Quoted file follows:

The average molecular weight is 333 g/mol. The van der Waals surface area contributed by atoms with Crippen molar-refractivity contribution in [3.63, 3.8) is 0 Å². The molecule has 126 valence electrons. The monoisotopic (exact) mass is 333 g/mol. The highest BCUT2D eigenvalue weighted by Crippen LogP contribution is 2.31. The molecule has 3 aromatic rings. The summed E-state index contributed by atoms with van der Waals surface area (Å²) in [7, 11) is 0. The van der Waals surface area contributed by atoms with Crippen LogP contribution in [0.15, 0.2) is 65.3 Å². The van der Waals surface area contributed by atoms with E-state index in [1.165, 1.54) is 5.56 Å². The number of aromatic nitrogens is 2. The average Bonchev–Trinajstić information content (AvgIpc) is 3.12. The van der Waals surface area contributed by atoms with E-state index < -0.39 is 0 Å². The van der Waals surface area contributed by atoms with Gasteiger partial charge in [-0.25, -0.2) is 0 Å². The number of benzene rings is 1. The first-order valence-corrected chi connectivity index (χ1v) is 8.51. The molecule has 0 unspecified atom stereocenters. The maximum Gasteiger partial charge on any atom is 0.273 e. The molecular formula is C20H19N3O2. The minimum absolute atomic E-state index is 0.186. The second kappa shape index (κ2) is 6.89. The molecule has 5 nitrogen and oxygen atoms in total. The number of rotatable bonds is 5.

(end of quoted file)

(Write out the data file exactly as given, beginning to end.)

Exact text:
The average molecular weight is 333 g/mol. The van der Waals surface area contributed by atoms with Crippen molar-refractivity contribution in [3.63, 3.8) is 0 Å². The molecule has 126 valence electrons. The monoisotopic (exact) mass is 333 g/mol. The highest BCUT2D eigenvalue weighted by Crippen LogP contribution is 2.31. The molecule has 3 aromatic rings. The summed E-state index contributed by atoms with van der Waals surface area (Å²) in [7, 11) is 0. The van der Waals surface area contributed by atoms with Crippen LogP contribution in [0.15, 0.2) is 65.3 Å². The van der Waals surface area contributed by atoms with E-state index in [1.165, 1.54) is 5.56 Å². The number of aromatic nitrogens is 2. The average Bonchev–Trinajstić information content (AvgIpc) is 3.12. The van der Waals surface area contributed by atoms with E-state index < -0.39 is 0 Å². The van der Waals surface area contributed by atoms with Gasteiger partial charge in [-0.25, -0.2) is 0 Å². The number of benzene rings is 1. The first-order valence-corrected chi connectivity index (χ1v) is 8.51. The molecule has 0 unspecified atom stereocenters. The maximum Gasteiger partial charge on any atom is 0.273 e. The molecular formula is C20H19N3O2. The minimum absolute atomic E-state index is 0.186. The second kappa shape index (κ2) is 6.89. The molecule has 5 nitrogen and oxygen atoms in total. The number of rotatable bonds is 5.